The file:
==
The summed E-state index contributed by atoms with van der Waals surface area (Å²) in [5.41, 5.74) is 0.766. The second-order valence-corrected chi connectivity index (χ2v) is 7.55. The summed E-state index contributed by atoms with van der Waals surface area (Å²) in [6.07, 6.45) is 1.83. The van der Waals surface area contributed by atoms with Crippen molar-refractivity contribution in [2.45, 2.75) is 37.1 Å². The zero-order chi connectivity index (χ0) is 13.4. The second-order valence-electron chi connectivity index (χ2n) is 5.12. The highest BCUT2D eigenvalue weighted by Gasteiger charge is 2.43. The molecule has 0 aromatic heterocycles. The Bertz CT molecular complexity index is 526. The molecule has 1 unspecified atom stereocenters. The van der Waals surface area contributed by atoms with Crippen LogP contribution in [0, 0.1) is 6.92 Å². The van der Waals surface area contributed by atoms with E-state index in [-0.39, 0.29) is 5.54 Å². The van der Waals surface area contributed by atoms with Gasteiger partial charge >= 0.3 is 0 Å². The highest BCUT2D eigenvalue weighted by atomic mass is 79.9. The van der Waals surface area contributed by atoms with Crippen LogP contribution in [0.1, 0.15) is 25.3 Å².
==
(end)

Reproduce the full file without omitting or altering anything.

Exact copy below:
The summed E-state index contributed by atoms with van der Waals surface area (Å²) in [5.41, 5.74) is 0.766. The second-order valence-corrected chi connectivity index (χ2v) is 7.55. The summed E-state index contributed by atoms with van der Waals surface area (Å²) in [6.07, 6.45) is 1.83. The van der Waals surface area contributed by atoms with Crippen molar-refractivity contribution in [2.45, 2.75) is 37.1 Å². The zero-order chi connectivity index (χ0) is 13.4. The second-order valence-electron chi connectivity index (χ2n) is 5.12. The highest BCUT2D eigenvalue weighted by Gasteiger charge is 2.43. The molecule has 0 aromatic heterocycles. The Bertz CT molecular complexity index is 526. The molecule has 1 unspecified atom stereocenters. The van der Waals surface area contributed by atoms with Crippen LogP contribution in [0, 0.1) is 6.92 Å². The van der Waals surface area contributed by atoms with E-state index in [-0.39, 0.29) is 5.54 Å². The van der Waals surface area contributed by atoms with Gasteiger partial charge >= 0.3 is 0 Å². The highest BCUT2D eigenvalue weighted by atomic mass is 79.9. The van der Waals surface area contributed by atoms with Crippen LogP contribution in [0.1, 0.15) is 25.3 Å².